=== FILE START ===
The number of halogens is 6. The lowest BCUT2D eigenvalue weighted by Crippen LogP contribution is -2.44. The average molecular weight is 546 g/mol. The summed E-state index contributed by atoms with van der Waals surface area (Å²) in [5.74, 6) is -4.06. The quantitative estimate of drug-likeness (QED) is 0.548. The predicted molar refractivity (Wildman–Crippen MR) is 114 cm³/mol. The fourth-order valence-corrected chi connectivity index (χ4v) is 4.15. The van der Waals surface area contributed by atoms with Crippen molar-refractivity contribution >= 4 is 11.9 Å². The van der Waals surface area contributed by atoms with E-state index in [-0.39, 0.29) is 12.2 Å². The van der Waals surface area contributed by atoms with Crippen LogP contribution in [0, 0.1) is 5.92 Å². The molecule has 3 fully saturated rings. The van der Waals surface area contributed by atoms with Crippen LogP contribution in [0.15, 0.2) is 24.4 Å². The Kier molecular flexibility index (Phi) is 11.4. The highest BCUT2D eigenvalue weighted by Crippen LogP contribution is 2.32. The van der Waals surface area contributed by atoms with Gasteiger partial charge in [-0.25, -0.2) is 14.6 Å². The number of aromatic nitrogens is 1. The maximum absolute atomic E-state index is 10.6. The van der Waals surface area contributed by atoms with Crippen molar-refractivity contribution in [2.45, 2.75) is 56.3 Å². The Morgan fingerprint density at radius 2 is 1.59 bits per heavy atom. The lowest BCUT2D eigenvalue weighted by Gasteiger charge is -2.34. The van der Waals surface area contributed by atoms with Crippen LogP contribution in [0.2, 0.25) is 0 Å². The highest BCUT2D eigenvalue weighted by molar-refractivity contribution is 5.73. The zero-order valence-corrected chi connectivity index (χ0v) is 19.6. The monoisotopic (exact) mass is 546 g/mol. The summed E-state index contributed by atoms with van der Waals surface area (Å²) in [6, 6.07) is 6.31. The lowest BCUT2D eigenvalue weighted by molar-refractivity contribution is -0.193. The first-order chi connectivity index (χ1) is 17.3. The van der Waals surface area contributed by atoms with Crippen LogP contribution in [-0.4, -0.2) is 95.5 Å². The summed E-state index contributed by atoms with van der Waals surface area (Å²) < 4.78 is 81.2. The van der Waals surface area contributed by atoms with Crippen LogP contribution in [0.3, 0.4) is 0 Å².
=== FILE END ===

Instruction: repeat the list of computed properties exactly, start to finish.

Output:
The number of halogens is 6. The lowest BCUT2D eigenvalue weighted by Crippen LogP contribution is -2.44. The average molecular weight is 546 g/mol. The summed E-state index contributed by atoms with van der Waals surface area (Å²) in [5.74, 6) is -4.06. The quantitative estimate of drug-likeness (QED) is 0.548. The predicted molar refractivity (Wildman–Crippen MR) is 114 cm³/mol. The fourth-order valence-corrected chi connectivity index (χ4v) is 4.15. The van der Waals surface area contributed by atoms with Crippen molar-refractivity contribution >= 4 is 11.9 Å². The van der Waals surface area contributed by atoms with E-state index in [-0.39, 0.29) is 12.2 Å². The van der Waals surface area contributed by atoms with Crippen LogP contribution in [0, 0.1) is 5.92 Å². The molecule has 3 fully saturated rings. The van der Waals surface area contributed by atoms with Crippen LogP contribution in [0.15, 0.2) is 24.4 Å². The Kier molecular flexibility index (Phi) is 11.4. The highest BCUT2D eigenvalue weighted by Crippen LogP contribution is 2.32. The van der Waals surface area contributed by atoms with Gasteiger partial charge in [-0.25, -0.2) is 14.6 Å². The number of aromatic nitrogens is 1. The maximum absolute atomic E-state index is 10.6. The van der Waals surface area contributed by atoms with Crippen molar-refractivity contribution in [2.45, 2.75) is 56.3 Å². The Morgan fingerprint density at radius 2 is 1.59 bits per heavy atom. The lowest BCUT2D eigenvalue weighted by Gasteiger charge is -2.34. The van der Waals surface area contributed by atoms with Crippen LogP contribution in [0.2, 0.25) is 0 Å². The highest BCUT2D eigenvalue weighted by molar-refractivity contribution is 5.73. The zero-order valence-corrected chi connectivity index (χ0v) is 19.6. The monoisotopic (exact) mass is 546 g/mol. The summed E-state index contributed by atoms with van der Waals surface area (Å²) in [6, 6.07) is 6.31. The lowest BCUT2D eigenvalue weighted by molar-refractivity contribution is -0.193. The first-order chi connectivity index (χ1) is 17.3. The van der Waals surface area contributed by atoms with Crippen LogP contribution in [-0.4, -0.2) is 95.5 Å². The summed E-state index contributed by atoms with van der Waals surface area (Å²) < 4.78 is 81.2. The van der Waals surface area contributed by atoms with Crippen LogP contribution in [0.3, 0.4) is 0 Å².